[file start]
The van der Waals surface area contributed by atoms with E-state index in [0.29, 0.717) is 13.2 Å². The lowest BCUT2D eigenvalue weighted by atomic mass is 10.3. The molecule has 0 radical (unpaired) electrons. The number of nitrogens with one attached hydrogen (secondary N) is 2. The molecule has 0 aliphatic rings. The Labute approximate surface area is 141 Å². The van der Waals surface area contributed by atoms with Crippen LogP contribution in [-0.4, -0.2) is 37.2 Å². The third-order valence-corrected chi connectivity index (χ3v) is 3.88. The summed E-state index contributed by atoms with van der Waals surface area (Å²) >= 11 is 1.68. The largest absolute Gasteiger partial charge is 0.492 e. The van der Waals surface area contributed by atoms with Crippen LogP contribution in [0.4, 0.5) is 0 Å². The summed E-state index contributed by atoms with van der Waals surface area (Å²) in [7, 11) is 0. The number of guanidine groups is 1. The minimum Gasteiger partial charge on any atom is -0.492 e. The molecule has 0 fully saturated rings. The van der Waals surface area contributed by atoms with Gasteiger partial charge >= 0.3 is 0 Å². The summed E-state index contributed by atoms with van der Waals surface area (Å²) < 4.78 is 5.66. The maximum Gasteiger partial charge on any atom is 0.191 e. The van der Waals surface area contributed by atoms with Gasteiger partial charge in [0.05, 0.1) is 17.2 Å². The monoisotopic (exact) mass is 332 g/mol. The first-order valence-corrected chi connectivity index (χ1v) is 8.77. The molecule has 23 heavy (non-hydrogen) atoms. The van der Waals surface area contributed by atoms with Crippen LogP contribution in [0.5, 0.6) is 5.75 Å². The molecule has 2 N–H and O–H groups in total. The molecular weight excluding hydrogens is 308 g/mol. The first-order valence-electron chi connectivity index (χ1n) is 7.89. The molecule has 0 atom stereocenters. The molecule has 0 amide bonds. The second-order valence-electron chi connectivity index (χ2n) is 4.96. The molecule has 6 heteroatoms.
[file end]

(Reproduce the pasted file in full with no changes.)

The van der Waals surface area contributed by atoms with E-state index in [0.29, 0.717) is 13.2 Å². The lowest BCUT2D eigenvalue weighted by atomic mass is 10.3. The molecule has 0 radical (unpaired) electrons. The number of nitrogens with one attached hydrogen (secondary N) is 2. The molecule has 0 aliphatic rings. The Labute approximate surface area is 141 Å². The van der Waals surface area contributed by atoms with Crippen LogP contribution in [-0.4, -0.2) is 37.2 Å². The third-order valence-corrected chi connectivity index (χ3v) is 3.88. The summed E-state index contributed by atoms with van der Waals surface area (Å²) >= 11 is 1.68. The largest absolute Gasteiger partial charge is 0.492 e. The van der Waals surface area contributed by atoms with Crippen LogP contribution in [0.4, 0.5) is 0 Å². The summed E-state index contributed by atoms with van der Waals surface area (Å²) in [7, 11) is 0. The number of guanidine groups is 1. The minimum Gasteiger partial charge on any atom is -0.492 e. The molecule has 0 fully saturated rings. The van der Waals surface area contributed by atoms with Gasteiger partial charge >= 0.3 is 0 Å². The summed E-state index contributed by atoms with van der Waals surface area (Å²) < 4.78 is 5.66. The maximum Gasteiger partial charge on any atom is 0.191 e. The van der Waals surface area contributed by atoms with Gasteiger partial charge in [0.05, 0.1) is 17.2 Å². The monoisotopic (exact) mass is 332 g/mol. The first-order valence-corrected chi connectivity index (χ1v) is 8.77. The molecule has 23 heavy (non-hydrogen) atoms. The van der Waals surface area contributed by atoms with Crippen LogP contribution in [0.5, 0.6) is 5.75 Å². The molecule has 2 N–H and O–H groups in total. The molecular weight excluding hydrogens is 308 g/mol. The first-order valence-electron chi connectivity index (χ1n) is 7.89. The molecule has 0 atom stereocenters. The molecule has 0 amide bonds. The second-order valence-electron chi connectivity index (χ2n) is 4.96. The molecule has 6 heteroatoms.